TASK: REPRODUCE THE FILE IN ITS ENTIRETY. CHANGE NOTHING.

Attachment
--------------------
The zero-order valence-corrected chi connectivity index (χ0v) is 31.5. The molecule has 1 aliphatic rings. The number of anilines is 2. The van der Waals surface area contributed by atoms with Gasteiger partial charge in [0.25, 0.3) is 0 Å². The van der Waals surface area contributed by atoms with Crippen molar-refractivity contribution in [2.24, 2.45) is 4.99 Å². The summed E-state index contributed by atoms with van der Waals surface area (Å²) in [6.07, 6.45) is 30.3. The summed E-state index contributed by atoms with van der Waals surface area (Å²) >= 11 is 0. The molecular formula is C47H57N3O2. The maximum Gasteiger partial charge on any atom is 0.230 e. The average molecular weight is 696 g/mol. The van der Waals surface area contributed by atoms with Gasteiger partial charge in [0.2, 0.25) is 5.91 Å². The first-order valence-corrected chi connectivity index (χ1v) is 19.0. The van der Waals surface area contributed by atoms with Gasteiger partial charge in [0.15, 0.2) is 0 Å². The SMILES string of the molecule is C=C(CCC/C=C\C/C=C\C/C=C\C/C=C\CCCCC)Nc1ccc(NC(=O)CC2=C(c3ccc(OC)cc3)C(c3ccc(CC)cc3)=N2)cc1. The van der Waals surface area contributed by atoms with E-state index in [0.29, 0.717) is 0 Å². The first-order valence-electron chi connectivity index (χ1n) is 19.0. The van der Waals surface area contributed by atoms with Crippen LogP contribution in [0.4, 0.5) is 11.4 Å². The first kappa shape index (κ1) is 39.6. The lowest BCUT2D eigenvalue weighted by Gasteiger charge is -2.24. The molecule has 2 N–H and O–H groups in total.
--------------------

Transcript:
The zero-order valence-corrected chi connectivity index (χ0v) is 31.5. The molecule has 1 aliphatic rings. The number of anilines is 2. The van der Waals surface area contributed by atoms with Gasteiger partial charge in [0.25, 0.3) is 0 Å². The van der Waals surface area contributed by atoms with Crippen molar-refractivity contribution in [2.24, 2.45) is 4.99 Å². The summed E-state index contributed by atoms with van der Waals surface area (Å²) in [6.07, 6.45) is 30.3. The summed E-state index contributed by atoms with van der Waals surface area (Å²) >= 11 is 0. The molecular formula is C47H57N3O2. The maximum Gasteiger partial charge on any atom is 0.230 e. The average molecular weight is 696 g/mol. The van der Waals surface area contributed by atoms with Gasteiger partial charge in [0.2, 0.25) is 5.91 Å². The first-order valence-corrected chi connectivity index (χ1v) is 19.0. The van der Waals surface area contributed by atoms with Gasteiger partial charge in [0.15, 0.2) is 0 Å². The SMILES string of the molecule is C=C(CCC/C=C\C/C=C\C/C=C\C/C=C\CCCCC)Nc1ccc(NC(=O)CC2=C(c3ccc(OC)cc3)C(c3ccc(CC)cc3)=N2)cc1. The van der Waals surface area contributed by atoms with E-state index in [0.29, 0.717) is 0 Å². The first-order valence-electron chi connectivity index (χ1n) is 19.0. The van der Waals surface area contributed by atoms with Crippen LogP contribution in [0.4, 0.5) is 11.4 Å². The first kappa shape index (κ1) is 39.6. The lowest BCUT2D eigenvalue weighted by Gasteiger charge is -2.24. The molecule has 2 N–H and O–H groups in total.